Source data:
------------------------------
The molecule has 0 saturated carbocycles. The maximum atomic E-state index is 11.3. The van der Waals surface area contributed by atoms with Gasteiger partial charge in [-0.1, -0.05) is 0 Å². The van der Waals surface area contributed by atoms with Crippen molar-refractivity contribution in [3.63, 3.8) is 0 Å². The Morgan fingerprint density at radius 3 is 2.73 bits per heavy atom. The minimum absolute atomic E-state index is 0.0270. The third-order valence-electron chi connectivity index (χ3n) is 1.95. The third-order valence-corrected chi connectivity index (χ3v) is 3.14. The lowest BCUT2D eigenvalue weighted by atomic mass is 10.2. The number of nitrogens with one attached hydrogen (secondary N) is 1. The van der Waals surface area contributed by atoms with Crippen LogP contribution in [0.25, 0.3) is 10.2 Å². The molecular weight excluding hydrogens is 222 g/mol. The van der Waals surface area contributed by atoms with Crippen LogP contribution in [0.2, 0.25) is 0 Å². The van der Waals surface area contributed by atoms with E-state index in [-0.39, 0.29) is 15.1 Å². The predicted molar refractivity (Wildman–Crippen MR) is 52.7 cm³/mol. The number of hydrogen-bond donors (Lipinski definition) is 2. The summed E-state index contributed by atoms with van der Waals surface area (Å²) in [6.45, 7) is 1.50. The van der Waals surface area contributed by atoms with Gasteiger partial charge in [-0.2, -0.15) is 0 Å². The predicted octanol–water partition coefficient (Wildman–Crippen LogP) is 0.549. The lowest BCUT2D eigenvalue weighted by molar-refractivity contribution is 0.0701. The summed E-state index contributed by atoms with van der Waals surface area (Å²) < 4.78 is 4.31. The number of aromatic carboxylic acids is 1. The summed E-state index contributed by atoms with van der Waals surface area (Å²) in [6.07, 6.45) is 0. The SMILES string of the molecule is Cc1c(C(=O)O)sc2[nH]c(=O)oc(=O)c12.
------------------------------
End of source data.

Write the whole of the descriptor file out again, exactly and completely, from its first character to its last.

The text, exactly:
The molecule has 0 saturated carbocycles. The maximum atomic E-state index is 11.3. The van der Waals surface area contributed by atoms with Gasteiger partial charge in [-0.1, -0.05) is 0 Å². The van der Waals surface area contributed by atoms with Crippen molar-refractivity contribution in [3.63, 3.8) is 0 Å². The Morgan fingerprint density at radius 3 is 2.73 bits per heavy atom. The minimum absolute atomic E-state index is 0.0270. The third-order valence-electron chi connectivity index (χ3n) is 1.95. The third-order valence-corrected chi connectivity index (χ3v) is 3.14. The lowest BCUT2D eigenvalue weighted by atomic mass is 10.2. The number of nitrogens with one attached hydrogen (secondary N) is 1. The van der Waals surface area contributed by atoms with Crippen LogP contribution in [0.25, 0.3) is 10.2 Å². The molecular weight excluding hydrogens is 222 g/mol. The van der Waals surface area contributed by atoms with Crippen LogP contribution in [0.2, 0.25) is 0 Å². The van der Waals surface area contributed by atoms with E-state index in [-0.39, 0.29) is 15.1 Å². The predicted molar refractivity (Wildman–Crippen MR) is 52.7 cm³/mol. The number of hydrogen-bond donors (Lipinski definition) is 2. The summed E-state index contributed by atoms with van der Waals surface area (Å²) in [6.45, 7) is 1.50. The van der Waals surface area contributed by atoms with Gasteiger partial charge in [-0.2, -0.15) is 0 Å². The predicted octanol–water partition coefficient (Wildman–Crippen LogP) is 0.549. The lowest BCUT2D eigenvalue weighted by molar-refractivity contribution is 0.0701. The summed E-state index contributed by atoms with van der Waals surface area (Å²) < 4.78 is 4.31. The number of aromatic carboxylic acids is 1. The summed E-state index contributed by atoms with van der Waals surface area (Å²) in [6.07, 6.45) is 0. The SMILES string of the molecule is Cc1c(C(=O)O)sc2[nH]c(=O)oc(=O)c12.